The Thai authorities had seen enough. The discovery of 60 dead tiger cubs—frozen or preserved in jars—at a so-called tiger sanctuary operated by Buddhist monks in Thailand sparked worldwide outrage, and pressure on the government was mounting to do something. In recent days, authorities did take action, shutting down the operation and removing 137 live tigers and more than 1,600 illegal items made from tiger parts. Several people were arrested on suspicion of wildlife trafficking. Under the guise of a rescue and conservation organization, the Tiger Temple served as a popular tourist attraction where, for a fee, members of the public were allowed to walk among a collection of chained tigers as well as pet and handle both adult and infant tigers.
It was especially bizarre that monks could run such an operation, but was this case just a very strange “one-off”? Unfortunately not. Here in the United States, we too have had a sort of tiger mania, and it’s been something of a regulatory free-for-all. As far back as 2003, The HSUS worked with the California Fish and Game Commission to help rescue 54 severely neglected and malnourished big cats from a property. More than 90 tigers were also found dead and the owner was convicted on 56 counts, including 14 felonies.
In October 2011, a deranged owner of exotic animals released 50 of them into the community – including 18 tigers – in Zanesville, Ohio. The man, who had just been released from prison, took his own life after throwing open the gates of his private menagerie, putting the animals and people at risk. Sheriff’s deputies felt they had no choice and shot the animals roaming in a populated community, in a grisly scene that few of us will ever forget.
The U.S. tiger breeding industry exists solely to offer the public an opportunity to pet, hold, feed, play with, and even swim with tiger cubs. In our undercover investigations of two of these operations in 2014, we discovered shocking abuses. The cubs were punched, slapped, dragged, and choked. The cubs at Natural Bridge Zoo in Virginia were never seen by a veterinarian despite the fact that they had bloody diarrhea from a parasitic infection. Cubs at Tiger Safari in Oklahoma suffered from ringworm but were still handled by hundreds of people. One of the most troubling things we learned from these investigations is that excessive hunger was used to control the cubs during photo ops with the public and they were also fed a nutritionally deficient diet.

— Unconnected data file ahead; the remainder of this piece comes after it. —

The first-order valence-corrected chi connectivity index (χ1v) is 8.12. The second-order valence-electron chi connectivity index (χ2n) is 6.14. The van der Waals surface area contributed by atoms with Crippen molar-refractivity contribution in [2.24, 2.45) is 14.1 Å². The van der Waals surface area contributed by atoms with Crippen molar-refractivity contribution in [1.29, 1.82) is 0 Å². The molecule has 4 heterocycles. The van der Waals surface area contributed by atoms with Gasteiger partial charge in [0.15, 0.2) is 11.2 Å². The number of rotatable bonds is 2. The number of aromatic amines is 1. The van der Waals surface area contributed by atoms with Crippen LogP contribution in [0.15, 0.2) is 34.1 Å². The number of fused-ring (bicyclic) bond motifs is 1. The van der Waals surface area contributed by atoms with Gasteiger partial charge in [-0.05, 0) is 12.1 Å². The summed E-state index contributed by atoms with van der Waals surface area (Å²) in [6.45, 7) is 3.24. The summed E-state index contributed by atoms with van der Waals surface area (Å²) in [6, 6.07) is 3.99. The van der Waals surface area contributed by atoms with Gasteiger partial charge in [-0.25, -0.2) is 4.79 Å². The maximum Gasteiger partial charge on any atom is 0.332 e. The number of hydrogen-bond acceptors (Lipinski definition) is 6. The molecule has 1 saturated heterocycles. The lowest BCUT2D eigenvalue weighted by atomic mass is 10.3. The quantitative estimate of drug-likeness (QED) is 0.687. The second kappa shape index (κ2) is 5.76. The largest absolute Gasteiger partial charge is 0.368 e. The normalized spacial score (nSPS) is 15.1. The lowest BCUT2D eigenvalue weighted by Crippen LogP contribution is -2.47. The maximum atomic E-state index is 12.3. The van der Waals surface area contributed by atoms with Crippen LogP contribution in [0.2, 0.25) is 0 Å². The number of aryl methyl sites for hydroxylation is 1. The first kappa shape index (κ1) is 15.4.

Tiger cubs are typically discarded once they grow too large for public contact. Some are warehoused in small cages, sold to circuses, or used to breed more tigers for public handling. Some die prematurely, such as Maximus and Sarabi, the two cubs used for public handling during our investigation at Tiger Safari. Both died before their second birthdays. Discarded cubs may end up in the pet trade. Last September, an abandoned, declawed tiger cub was found wandering through a neighborhood in California. And last April, a pet tiger cub escaped and was discovered hiding in some bushes in a Texas neighborhood.
Two federal agencies have recently taken steps to crack down on these cottage tiger-abuse industries. Under the Endangered Species Act, the U.S. Fish and Wildlife Service issued a final regulation closing a regulatory loophole that exempted generic (mixed-breed) tigers from oversight. Generic tigers are no longer exempt from permitting requirements and as a result, it will be much harder for roadside zoos and breeders to engage in commercial activities with captive tigers. In response to a legal petition drafted by The HSUS, the USDA issued guidance to make clear that allowing the public to handle tiger cubs four weeks of age or younger violates the Animal Welfare Act because these vulnerable infants are unable to regulate their body temperature and they lack a fully functioning immune system to fight off disease and infection. To its credit, one roadside zoo in Alabama announced it was discontinuing tiger cub photo ops as a result of the USDA’s action.
These regulatory actions may reduce the U.S. tiger trade, but more work needs to be done to put a stop to it. A number of facilities continue to offer tiger and lion cub photo ops. We must be vigilant in educating the public not to patronize these attractions, and in urging the USDA to prohibit all public contact with big cat cubs, regardless of age.